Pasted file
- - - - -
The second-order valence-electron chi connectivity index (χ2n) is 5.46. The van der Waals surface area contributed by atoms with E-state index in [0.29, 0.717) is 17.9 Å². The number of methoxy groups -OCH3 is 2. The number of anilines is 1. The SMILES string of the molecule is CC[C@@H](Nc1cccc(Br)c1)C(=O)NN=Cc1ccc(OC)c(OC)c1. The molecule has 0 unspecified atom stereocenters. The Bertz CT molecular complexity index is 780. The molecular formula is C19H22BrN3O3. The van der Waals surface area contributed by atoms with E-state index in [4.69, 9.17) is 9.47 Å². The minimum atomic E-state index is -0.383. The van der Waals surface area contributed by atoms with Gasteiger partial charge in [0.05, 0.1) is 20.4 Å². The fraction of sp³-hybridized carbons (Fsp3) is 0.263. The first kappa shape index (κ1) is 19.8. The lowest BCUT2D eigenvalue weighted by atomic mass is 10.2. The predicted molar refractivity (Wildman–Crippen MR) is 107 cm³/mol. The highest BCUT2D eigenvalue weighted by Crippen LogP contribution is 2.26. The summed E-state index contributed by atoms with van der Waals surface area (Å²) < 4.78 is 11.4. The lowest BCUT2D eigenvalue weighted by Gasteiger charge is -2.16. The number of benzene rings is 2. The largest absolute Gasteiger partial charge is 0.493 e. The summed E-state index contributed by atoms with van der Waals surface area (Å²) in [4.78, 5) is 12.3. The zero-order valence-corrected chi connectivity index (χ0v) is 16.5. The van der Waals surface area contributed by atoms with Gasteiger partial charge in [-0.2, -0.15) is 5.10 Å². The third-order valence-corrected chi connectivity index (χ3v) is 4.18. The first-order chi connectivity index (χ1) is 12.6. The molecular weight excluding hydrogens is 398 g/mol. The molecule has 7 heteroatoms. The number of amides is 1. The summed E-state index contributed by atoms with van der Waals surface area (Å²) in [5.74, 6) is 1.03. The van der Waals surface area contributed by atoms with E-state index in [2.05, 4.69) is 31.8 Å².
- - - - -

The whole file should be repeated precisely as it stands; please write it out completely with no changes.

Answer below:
The second-order valence-electron chi connectivity index (χ2n) is 5.46. The van der Waals surface area contributed by atoms with E-state index in [0.29, 0.717) is 17.9 Å². The number of methoxy groups -OCH3 is 2. The number of anilines is 1. The SMILES string of the molecule is CC[C@@H](Nc1cccc(Br)c1)C(=O)NN=Cc1ccc(OC)c(OC)c1. The molecule has 0 unspecified atom stereocenters. The Bertz CT molecular complexity index is 780. The molecular formula is C19H22BrN3O3. The van der Waals surface area contributed by atoms with E-state index in [4.69, 9.17) is 9.47 Å². The minimum atomic E-state index is -0.383. The van der Waals surface area contributed by atoms with Gasteiger partial charge in [0.05, 0.1) is 20.4 Å². The fraction of sp³-hybridized carbons (Fsp3) is 0.263. The first kappa shape index (κ1) is 19.8. The lowest BCUT2D eigenvalue weighted by atomic mass is 10.2. The predicted molar refractivity (Wildman–Crippen MR) is 107 cm³/mol. The highest BCUT2D eigenvalue weighted by Crippen LogP contribution is 2.26. The summed E-state index contributed by atoms with van der Waals surface area (Å²) < 4.78 is 11.4. The lowest BCUT2D eigenvalue weighted by Gasteiger charge is -2.16. The number of benzene rings is 2. The largest absolute Gasteiger partial charge is 0.493 e. The summed E-state index contributed by atoms with van der Waals surface area (Å²) in [4.78, 5) is 12.3. The zero-order valence-corrected chi connectivity index (χ0v) is 16.5. The van der Waals surface area contributed by atoms with Gasteiger partial charge in [-0.2, -0.15) is 5.10 Å². The third-order valence-corrected chi connectivity index (χ3v) is 4.18. The first-order chi connectivity index (χ1) is 12.6. The molecular weight excluding hydrogens is 398 g/mol. The molecule has 7 heteroatoms. The number of amides is 1. The summed E-state index contributed by atoms with van der Waals surface area (Å²) in [5.74, 6) is 1.03. The van der Waals surface area contributed by atoms with E-state index in [2.05, 4.69) is 31.8 Å².